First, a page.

When we first pulled up to their house, they came out for a look at the Squid Wagon and our gear. Tom studied it a bit and then asked, “Is this everything you own? How much did you leave in storage?” After our answer (“not much”), he started to tell us about a time when all his belongings fit into the back seat of a drive-away car. I don’t think he intended the story to take all evening, but it did, like this:

“How did you end up in New Mexico?”

Then came the whole story of the girl and the overloaded convertible with the gigantic roof rack and the canoe, his friend who towed him to Virginia Beach, where he learned to hang doors and replaced the sportcar with a Ford Falcon. And then the story went to Wyoming.

“But what happened to the girl?”

And then the whole story of Wyoming, and how he got word that it was time to move on from the sheriff, and he packed up the Bellair, the car that saved his life —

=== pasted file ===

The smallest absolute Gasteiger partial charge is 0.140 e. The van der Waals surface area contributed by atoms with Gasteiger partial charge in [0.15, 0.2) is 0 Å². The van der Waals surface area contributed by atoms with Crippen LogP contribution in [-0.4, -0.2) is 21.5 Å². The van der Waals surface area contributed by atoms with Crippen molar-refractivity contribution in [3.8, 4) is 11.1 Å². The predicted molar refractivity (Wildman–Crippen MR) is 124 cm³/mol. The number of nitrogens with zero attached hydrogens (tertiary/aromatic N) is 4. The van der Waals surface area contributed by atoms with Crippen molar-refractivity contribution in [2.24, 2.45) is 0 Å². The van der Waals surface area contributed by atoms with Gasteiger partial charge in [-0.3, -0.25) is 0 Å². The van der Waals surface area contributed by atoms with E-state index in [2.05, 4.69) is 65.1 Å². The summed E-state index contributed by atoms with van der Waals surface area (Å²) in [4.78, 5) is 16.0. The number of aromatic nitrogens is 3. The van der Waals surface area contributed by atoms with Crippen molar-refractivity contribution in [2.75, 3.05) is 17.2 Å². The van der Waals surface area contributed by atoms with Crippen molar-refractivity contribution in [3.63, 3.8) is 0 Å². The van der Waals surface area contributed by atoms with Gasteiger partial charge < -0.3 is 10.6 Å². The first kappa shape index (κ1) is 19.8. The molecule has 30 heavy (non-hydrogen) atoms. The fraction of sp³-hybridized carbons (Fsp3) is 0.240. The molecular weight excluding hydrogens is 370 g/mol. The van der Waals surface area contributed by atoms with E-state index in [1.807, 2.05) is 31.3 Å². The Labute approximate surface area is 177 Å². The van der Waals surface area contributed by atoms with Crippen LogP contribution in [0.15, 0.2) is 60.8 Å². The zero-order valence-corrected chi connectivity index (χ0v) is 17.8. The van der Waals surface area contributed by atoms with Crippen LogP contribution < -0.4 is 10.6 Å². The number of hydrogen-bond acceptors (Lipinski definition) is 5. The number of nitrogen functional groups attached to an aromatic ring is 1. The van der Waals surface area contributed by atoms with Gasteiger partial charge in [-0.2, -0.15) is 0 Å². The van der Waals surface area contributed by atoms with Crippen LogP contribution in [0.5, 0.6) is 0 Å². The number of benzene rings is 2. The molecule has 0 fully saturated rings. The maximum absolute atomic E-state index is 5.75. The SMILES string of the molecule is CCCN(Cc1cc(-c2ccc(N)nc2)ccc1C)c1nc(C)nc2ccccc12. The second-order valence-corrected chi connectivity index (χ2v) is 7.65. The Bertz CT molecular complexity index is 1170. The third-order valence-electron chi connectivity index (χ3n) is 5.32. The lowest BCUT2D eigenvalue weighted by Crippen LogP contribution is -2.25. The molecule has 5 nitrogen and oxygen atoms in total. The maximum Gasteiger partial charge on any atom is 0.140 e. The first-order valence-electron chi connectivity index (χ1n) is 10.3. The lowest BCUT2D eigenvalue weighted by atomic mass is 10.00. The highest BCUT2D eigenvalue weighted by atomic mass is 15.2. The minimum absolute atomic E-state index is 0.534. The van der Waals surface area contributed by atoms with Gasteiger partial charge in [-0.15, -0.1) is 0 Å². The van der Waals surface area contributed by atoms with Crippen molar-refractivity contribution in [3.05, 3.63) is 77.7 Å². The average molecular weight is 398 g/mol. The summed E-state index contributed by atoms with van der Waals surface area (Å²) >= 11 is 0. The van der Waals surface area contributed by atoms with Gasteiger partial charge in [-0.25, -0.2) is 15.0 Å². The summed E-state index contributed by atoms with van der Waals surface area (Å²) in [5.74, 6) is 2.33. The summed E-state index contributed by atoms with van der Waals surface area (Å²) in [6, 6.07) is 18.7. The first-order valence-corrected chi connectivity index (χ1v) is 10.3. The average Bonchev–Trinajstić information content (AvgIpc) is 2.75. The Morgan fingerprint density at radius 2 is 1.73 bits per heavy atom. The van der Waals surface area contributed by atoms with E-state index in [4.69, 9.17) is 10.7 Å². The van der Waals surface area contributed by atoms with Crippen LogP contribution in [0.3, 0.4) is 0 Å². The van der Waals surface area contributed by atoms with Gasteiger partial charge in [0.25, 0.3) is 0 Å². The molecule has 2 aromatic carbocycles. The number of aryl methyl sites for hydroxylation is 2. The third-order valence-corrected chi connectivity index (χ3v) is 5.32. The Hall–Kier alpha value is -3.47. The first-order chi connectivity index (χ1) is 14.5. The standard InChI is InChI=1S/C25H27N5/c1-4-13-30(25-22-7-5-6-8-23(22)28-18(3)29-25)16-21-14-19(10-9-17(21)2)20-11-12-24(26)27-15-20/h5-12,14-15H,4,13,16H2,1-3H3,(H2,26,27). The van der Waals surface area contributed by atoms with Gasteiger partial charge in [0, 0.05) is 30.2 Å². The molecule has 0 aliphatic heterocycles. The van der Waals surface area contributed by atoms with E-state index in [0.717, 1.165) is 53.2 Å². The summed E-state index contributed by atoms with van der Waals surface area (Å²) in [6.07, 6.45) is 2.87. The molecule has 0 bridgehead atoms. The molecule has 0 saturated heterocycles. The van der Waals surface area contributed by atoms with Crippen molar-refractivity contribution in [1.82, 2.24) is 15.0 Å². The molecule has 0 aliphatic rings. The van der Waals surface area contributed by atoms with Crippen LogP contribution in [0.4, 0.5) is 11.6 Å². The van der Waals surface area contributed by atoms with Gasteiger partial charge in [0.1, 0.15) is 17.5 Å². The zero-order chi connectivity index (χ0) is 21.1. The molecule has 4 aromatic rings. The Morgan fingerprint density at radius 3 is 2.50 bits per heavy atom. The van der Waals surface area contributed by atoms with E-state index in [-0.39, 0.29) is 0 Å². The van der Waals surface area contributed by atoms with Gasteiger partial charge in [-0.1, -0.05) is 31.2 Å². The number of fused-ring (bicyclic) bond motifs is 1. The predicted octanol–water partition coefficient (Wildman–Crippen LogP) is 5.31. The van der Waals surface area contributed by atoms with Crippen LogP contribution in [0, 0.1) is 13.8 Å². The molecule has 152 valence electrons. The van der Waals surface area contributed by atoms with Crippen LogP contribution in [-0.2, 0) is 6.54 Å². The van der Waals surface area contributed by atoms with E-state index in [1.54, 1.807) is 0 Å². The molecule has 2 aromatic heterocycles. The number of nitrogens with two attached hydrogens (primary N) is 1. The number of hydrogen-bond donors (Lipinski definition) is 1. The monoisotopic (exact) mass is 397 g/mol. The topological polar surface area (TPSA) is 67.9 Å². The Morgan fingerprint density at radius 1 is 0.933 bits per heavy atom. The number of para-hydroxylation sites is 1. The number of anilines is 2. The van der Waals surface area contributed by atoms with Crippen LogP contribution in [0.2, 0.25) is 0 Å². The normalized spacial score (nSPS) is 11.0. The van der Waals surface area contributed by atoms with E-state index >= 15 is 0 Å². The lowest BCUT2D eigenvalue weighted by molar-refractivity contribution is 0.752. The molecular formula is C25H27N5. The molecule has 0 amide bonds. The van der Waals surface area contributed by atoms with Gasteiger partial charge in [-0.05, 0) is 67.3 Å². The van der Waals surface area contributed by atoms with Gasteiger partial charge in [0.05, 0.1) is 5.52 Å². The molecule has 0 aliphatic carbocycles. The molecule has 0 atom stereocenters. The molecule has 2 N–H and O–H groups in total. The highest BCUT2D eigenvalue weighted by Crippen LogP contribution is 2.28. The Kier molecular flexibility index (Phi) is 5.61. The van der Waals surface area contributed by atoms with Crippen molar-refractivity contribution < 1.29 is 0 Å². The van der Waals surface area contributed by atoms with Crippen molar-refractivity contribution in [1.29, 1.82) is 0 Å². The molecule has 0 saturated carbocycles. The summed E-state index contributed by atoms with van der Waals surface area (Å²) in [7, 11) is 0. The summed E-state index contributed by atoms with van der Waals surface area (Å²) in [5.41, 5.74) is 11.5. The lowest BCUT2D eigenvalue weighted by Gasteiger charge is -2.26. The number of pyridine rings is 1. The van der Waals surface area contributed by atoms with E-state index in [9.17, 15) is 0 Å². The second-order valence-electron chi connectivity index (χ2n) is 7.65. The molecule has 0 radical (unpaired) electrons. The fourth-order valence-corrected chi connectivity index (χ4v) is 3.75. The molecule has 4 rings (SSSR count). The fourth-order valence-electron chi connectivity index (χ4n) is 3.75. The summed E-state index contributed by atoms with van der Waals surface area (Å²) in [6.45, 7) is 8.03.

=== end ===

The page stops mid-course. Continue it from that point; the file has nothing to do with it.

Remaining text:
“But what happened to the Ford Falcon?”

And then the story of how he and Mighty Manfred the Wonder Dog rolled the Ford on a patch of ice, and it came out right-side up with no injuries, but the windshield got shattered, so it was a mighty cold drive home that night.

“So how did the Bellair save your life?”

Well, that had to do with the fact that he didn’t have a girlfriend, so he stopped to see a promising prospect in Colorado. Some miners stopped by her house, and evidently, they didn’t want competition for the only girls in town. Tom escaped their beating by jumping out of the window of the house, then circled back on foot to his Bellair. The miners chased him down the highway, shooting at him — but they couldn’t catch the Bellair, so it saved his life.

“But what happened to the Bellair?”

He came out of a cafe and found someone trying to steal it. He thwarted that one, but then his stereo was stolen. So he sold the Bellair and drove from the Southwest to Connecticut without stopping for sleep. In the driveaway car, a taxicab, all his remaining belongings fit in the back seat. Which brought us back to the genesis of the story: Is this everything you own?